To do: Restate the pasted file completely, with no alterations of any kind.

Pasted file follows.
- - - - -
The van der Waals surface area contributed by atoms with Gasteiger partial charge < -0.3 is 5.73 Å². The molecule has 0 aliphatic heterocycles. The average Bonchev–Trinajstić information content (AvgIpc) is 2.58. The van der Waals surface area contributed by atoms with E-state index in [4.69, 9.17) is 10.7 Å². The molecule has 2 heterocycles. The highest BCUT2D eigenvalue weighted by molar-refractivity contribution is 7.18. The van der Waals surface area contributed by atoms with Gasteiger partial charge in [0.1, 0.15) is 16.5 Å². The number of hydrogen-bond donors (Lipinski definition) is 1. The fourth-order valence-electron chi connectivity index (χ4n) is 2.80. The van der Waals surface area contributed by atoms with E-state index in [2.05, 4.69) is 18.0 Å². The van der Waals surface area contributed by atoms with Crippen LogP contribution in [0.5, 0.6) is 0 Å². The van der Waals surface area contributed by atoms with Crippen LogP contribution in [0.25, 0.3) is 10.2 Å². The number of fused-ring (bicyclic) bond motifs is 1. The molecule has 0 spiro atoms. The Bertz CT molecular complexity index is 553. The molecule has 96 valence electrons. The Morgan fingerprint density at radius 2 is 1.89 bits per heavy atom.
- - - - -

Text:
The van der Waals surface area contributed by atoms with Gasteiger partial charge < -0.3 is 5.73 Å². The molecule has 0 aliphatic heterocycles. The average Bonchev–Trinajstić information content (AvgIpc) is 2.58. The van der Waals surface area contributed by atoms with E-state index in [4.69, 9.17) is 10.7 Å². The molecule has 2 heterocycles. The highest BCUT2D eigenvalue weighted by molar-refractivity contribution is 7.18. The van der Waals surface area contributed by atoms with Gasteiger partial charge in [0.1, 0.15) is 16.5 Å². The number of hydrogen-bond donors (Lipinski definition) is 1. The fourth-order valence-electron chi connectivity index (χ4n) is 2.80. The van der Waals surface area contributed by atoms with E-state index in [2.05, 4.69) is 18.0 Å². The van der Waals surface area contributed by atoms with Crippen LogP contribution in [0.5, 0.6) is 0 Å². The van der Waals surface area contributed by atoms with Crippen LogP contribution in [0.25, 0.3) is 10.2 Å². The number of fused-ring (bicyclic) bond motifs is 1. The molecule has 0 spiro atoms. The Bertz CT molecular complexity index is 553. The molecule has 96 valence electrons. The Morgan fingerprint density at radius 2 is 1.89 bits per heavy atom.